Plastic thread 10 generally appears roughened or fibrous, as does the finished siding layer. This optical roughness is due to the randomly orientated PTFE particles 14 and is not associated with an increased coefficient of friction due to their sliding characteristic. The sliding characteristic of the sliding layer according to the invention is generally of the same good quality in different applications even over a long period of stress, as will become clear with reference to the graphs in FIGS. 3 and 4.

An exemplary embodiment shows the sliding element, in this case a radial sliding bearing bush 20 according to FIG. 2. This bush has on its inside a sliding layer 22 and on its outside a support layer 24. Sliding layer 22 is designed radially thinner than support layer 24.

Both layers 22, 24 have been deposited in succession in the winding method on a winding mandrel to produce the winding structure 23 and 25 respectively represented by cross shading. It is also observed that the distance between the threads in winding structure 25 of support layer 24 is greater than in winding structure 23 of sliding layer 22. This indicates that the structures can be adapted individually to different requirements. For rationally symmetrical sliding elements the winding represents a particularly simple, low cost production method, and here the winding structures 23 and 25 of the reinforcing elements of sliding layer 22, as well as support layer 24, can be adapted easily to the mechanical requirements of the bearing. In addition to the simple cross structures represented, the threads can be wound not only singly but also into bundles, for example, thus enabling the reinforcing element of the support layer with a cross structure to be produced preferably grouped onto a winding mandrel of wound thread or fiber bundles.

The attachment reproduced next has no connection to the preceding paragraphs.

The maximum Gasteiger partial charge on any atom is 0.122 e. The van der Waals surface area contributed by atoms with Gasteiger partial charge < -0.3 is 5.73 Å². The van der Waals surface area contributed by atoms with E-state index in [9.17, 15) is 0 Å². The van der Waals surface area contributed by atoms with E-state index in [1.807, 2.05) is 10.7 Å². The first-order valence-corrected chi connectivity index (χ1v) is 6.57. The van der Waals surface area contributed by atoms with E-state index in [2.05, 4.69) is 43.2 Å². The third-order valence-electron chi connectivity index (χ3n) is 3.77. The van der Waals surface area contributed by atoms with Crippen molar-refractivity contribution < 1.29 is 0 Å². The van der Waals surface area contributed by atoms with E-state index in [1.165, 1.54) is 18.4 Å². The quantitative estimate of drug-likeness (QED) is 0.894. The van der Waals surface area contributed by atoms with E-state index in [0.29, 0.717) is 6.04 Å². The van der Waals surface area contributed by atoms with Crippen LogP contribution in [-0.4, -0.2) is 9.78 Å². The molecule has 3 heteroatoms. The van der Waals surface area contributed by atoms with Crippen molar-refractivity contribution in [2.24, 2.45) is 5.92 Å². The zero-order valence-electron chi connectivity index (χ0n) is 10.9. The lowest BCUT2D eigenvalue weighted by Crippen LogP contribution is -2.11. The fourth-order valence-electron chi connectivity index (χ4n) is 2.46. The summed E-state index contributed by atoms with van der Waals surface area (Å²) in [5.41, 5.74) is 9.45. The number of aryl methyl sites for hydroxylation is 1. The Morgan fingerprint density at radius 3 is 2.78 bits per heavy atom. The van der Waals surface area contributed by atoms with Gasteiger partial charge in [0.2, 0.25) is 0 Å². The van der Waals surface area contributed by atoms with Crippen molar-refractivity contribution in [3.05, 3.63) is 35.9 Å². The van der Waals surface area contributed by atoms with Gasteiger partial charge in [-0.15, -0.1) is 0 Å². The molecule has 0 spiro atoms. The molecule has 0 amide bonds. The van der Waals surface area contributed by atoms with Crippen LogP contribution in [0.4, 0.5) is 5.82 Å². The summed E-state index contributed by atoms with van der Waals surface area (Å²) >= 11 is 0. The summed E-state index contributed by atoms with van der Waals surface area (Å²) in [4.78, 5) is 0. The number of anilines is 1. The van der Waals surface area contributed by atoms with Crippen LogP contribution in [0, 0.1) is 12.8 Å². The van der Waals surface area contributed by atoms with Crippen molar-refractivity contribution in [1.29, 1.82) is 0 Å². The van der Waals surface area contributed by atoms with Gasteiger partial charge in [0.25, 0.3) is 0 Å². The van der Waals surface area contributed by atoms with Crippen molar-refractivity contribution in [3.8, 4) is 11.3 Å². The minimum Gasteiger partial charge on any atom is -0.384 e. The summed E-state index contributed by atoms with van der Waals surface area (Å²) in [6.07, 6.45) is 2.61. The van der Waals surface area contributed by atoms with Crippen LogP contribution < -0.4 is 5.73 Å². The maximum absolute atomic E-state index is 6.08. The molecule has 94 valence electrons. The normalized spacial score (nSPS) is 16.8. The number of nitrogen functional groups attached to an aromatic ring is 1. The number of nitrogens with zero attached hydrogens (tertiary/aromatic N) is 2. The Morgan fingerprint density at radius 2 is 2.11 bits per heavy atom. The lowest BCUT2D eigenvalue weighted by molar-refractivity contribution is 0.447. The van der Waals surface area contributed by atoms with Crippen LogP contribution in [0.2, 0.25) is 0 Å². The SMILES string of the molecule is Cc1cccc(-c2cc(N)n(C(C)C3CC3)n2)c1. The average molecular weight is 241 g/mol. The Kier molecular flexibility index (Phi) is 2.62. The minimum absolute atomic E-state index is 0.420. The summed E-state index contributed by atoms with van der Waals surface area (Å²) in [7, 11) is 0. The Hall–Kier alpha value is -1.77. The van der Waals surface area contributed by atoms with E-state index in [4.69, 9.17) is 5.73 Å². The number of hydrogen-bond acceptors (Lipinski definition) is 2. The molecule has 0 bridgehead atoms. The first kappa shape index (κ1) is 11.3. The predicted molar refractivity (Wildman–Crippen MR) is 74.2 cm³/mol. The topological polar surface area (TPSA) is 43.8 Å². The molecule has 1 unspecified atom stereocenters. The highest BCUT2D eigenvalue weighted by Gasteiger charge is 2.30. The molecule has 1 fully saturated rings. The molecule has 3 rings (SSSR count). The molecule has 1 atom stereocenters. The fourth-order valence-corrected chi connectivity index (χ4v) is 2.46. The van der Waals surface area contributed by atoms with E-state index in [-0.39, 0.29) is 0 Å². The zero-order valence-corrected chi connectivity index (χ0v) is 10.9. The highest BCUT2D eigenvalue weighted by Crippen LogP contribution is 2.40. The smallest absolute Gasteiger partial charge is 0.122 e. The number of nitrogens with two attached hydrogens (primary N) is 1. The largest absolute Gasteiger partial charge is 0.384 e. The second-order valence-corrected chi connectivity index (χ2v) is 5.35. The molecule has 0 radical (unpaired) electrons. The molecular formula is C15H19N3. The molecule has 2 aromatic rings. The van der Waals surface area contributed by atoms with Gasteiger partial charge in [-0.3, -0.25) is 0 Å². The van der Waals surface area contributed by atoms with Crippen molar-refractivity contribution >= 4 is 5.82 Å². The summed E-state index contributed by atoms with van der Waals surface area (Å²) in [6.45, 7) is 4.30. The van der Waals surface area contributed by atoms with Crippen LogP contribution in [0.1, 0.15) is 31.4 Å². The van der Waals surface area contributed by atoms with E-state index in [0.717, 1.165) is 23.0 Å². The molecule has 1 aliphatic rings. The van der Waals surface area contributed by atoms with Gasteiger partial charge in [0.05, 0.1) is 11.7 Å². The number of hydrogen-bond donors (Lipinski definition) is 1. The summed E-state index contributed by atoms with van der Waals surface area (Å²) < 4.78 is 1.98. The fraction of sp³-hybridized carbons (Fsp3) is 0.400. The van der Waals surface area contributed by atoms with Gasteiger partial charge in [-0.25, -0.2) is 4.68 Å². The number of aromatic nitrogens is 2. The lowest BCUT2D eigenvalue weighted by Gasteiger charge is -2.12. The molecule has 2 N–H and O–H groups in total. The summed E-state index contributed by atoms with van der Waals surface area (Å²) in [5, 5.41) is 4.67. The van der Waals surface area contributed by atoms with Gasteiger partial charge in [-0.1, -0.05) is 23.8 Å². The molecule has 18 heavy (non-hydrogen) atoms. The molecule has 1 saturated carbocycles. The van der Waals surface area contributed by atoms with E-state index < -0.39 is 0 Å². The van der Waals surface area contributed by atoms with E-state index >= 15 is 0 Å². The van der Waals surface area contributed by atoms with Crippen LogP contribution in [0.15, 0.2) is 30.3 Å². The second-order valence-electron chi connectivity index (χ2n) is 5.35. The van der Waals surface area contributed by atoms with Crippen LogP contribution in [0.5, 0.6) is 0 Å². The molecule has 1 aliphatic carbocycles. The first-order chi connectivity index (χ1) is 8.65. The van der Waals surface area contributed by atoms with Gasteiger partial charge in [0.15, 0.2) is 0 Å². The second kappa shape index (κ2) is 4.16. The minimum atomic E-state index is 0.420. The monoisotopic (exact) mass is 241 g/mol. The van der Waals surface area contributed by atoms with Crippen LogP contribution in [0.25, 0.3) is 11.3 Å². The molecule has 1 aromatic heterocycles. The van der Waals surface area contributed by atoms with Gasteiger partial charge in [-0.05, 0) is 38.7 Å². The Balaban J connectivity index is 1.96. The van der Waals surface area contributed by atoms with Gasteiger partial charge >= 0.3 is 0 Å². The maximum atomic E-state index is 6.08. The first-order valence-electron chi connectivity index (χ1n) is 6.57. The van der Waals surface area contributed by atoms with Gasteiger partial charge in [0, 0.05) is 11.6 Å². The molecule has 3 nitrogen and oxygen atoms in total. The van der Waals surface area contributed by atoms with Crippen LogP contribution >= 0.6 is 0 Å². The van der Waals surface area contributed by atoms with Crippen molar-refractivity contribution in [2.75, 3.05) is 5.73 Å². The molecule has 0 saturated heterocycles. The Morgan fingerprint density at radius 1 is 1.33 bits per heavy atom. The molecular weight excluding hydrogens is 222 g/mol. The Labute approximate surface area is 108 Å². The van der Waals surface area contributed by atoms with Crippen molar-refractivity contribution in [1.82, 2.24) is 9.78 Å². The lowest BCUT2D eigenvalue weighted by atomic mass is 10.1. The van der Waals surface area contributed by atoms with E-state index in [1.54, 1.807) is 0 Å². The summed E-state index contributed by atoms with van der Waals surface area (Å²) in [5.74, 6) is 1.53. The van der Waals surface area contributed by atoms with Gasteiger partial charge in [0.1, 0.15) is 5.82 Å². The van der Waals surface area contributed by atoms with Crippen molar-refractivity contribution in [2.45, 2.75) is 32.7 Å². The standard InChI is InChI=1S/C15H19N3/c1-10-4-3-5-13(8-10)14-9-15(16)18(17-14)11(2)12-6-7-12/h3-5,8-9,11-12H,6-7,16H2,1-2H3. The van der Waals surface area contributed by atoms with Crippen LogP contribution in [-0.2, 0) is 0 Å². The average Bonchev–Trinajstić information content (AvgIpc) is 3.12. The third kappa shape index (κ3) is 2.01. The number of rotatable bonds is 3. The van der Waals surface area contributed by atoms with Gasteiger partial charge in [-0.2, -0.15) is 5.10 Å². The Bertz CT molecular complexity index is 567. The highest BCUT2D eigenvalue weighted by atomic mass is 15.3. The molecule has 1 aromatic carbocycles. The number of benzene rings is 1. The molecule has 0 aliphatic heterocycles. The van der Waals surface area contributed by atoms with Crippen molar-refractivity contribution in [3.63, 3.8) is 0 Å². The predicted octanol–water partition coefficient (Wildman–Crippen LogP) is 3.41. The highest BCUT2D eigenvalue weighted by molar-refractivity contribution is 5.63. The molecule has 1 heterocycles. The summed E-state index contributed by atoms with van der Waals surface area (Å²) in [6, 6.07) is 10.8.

On its side facing inwards the sliding layer has dirt grooves 26 which are worked into the sliding layer after the finished winding body is set and the bearing bush is separated by broaching, boring, turning or the like. This is possible because of the previously described properties of the thread used according to the invention as a reinforcing element without impairing the tribological properties of the sliding layer.

While different reinforcing elements, namely the plastic thread shown in FIG. 1 on the one hand, and glass fibers in support layer 24 on the other hand, are used in sliding layer 22 and support layer 24, the plastic matrix in both layers is preferably the same, namely epoxy resin. This is ideal because of its excellent adhesion and mechanical properties, and not least because of its comparatively low price. Alternatively, however, unsaturated polyester resins or vinyl ester resins may also be used.

In addition to the proven glass fibers, carbon fibers, for example, may also be considered as reinforcing elements for support layer 24. The thread may also be pre-processed initially into a fabric, knitted fabric or other textile.

In many applications solid lubricants, for example graphite particles or PTFE particles, are added to the plastic matrix of sliding layer 22. Support layer 24, on the other hand, generally has a plastic matrix without the addition of additional components.